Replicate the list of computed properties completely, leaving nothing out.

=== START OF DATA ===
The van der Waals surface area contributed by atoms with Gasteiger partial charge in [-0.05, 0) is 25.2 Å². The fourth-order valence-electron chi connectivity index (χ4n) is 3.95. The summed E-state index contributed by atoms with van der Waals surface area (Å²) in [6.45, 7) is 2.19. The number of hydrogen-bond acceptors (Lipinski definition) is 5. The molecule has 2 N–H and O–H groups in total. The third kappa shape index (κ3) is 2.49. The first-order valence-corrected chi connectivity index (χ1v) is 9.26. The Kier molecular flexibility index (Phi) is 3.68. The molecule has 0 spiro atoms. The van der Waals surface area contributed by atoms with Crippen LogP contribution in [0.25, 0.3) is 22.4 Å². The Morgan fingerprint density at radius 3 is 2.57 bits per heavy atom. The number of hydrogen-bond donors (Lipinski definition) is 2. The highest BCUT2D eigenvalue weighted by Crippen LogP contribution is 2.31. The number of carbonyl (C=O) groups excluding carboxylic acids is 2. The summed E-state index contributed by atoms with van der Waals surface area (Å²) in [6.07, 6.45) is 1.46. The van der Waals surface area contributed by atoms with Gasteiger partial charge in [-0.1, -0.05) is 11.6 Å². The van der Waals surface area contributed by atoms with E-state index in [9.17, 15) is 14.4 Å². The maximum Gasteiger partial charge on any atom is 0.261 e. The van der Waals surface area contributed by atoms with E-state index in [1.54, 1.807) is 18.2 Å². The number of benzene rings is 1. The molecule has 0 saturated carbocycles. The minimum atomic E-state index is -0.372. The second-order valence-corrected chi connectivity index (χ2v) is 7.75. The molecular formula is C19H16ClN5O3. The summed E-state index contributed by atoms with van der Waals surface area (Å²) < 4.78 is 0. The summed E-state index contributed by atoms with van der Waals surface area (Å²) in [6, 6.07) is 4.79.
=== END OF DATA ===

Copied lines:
The van der Waals surface area contributed by atoms with Gasteiger partial charge in [-0.05, 0) is 25.2 Å². The fourth-order valence-electron chi connectivity index (χ4n) is 3.95. The summed E-state index contributed by atoms with van der Waals surface area (Å²) in [6.45, 7) is 2.19. The number of hydrogen-bond acceptors (Lipinski definition) is 5. The molecule has 2 N–H and O–H groups in total. The third kappa shape index (κ3) is 2.49. The first-order valence-corrected chi connectivity index (χ1v) is 9.26. The Kier molecular flexibility index (Phi) is 3.68. The molecule has 0 spiro atoms. The van der Waals surface area contributed by atoms with Crippen LogP contribution in [0.25, 0.3) is 22.4 Å². The Morgan fingerprint density at radius 3 is 2.57 bits per heavy atom. The number of hydrogen-bond donors (Lipinski definition) is 2. The highest BCUT2D eigenvalue weighted by Crippen LogP contribution is 2.31. The number of carbonyl (C=O) groups excluding carboxylic acids is 2. The summed E-state index contributed by atoms with van der Waals surface area (Å²) in [6.07, 6.45) is 1.46. The van der Waals surface area contributed by atoms with Gasteiger partial charge in [-0.1, -0.05) is 11.6 Å². The van der Waals surface area contributed by atoms with E-state index in [9.17, 15) is 14.4 Å². The maximum Gasteiger partial charge on any atom is 0.261 e. The van der Waals surface area contributed by atoms with E-state index in [1.54, 1.807) is 18.2 Å². The number of benzene rings is 1. The molecule has 0 saturated carbocycles. The minimum atomic E-state index is -0.372. The second-order valence-corrected chi connectivity index (χ2v) is 7.75. The molecular formula is C19H16ClN5O3. The summed E-state index contributed by atoms with van der Waals surface area (Å²) < 4.78 is 0. The summed E-state index contributed by atoms with van der Waals surface area (Å²) in [6, 6.07) is 4.79.